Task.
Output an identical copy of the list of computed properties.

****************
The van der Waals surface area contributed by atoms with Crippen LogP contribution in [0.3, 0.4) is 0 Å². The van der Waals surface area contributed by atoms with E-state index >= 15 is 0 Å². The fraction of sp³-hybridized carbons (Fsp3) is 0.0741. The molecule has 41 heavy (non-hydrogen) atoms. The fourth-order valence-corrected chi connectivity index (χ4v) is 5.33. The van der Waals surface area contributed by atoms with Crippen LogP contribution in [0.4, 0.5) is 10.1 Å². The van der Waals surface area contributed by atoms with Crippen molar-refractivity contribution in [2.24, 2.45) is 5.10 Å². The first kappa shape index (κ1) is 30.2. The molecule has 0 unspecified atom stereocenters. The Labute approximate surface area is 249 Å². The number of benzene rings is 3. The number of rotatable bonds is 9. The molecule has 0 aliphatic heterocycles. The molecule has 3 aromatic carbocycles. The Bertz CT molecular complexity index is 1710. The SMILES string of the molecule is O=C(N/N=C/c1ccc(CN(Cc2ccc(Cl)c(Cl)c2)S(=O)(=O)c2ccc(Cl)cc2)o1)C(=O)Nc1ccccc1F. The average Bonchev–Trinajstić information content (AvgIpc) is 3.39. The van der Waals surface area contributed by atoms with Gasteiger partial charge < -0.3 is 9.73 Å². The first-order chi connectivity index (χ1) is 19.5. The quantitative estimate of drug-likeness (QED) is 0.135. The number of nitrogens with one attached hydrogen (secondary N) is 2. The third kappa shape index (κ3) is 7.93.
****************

The van der Waals surface area contributed by atoms with Crippen LogP contribution in [0.3, 0.4) is 0 Å². The van der Waals surface area contributed by atoms with E-state index >= 15 is 0 Å². The fraction of sp³-hybridized carbons (Fsp3) is 0.0741. The molecule has 41 heavy (non-hydrogen) atoms. The fourth-order valence-corrected chi connectivity index (χ4v) is 5.33. The van der Waals surface area contributed by atoms with Crippen LogP contribution in [0.4, 0.5) is 10.1 Å². The van der Waals surface area contributed by atoms with Crippen molar-refractivity contribution in [2.24, 2.45) is 5.10 Å². The first kappa shape index (κ1) is 30.2. The molecule has 0 unspecified atom stereocenters. The Labute approximate surface area is 249 Å². The number of benzene rings is 3. The number of rotatable bonds is 9. The molecule has 0 aliphatic heterocycles. The molecule has 3 aromatic carbocycles. The Bertz CT molecular complexity index is 1710. The SMILES string of the molecule is O=C(N/N=C/c1ccc(CN(Cc2ccc(Cl)c(Cl)c2)S(=O)(=O)c2ccc(Cl)cc2)o1)C(=O)Nc1ccccc1F. The average Bonchev–Trinajstić information content (AvgIpc) is 3.39. The van der Waals surface area contributed by atoms with Gasteiger partial charge < -0.3 is 9.73 Å². The first-order chi connectivity index (χ1) is 19.5. The quantitative estimate of drug-likeness (QED) is 0.135. The number of nitrogens with one attached hydrogen (secondary N) is 2. The third kappa shape index (κ3) is 7.93.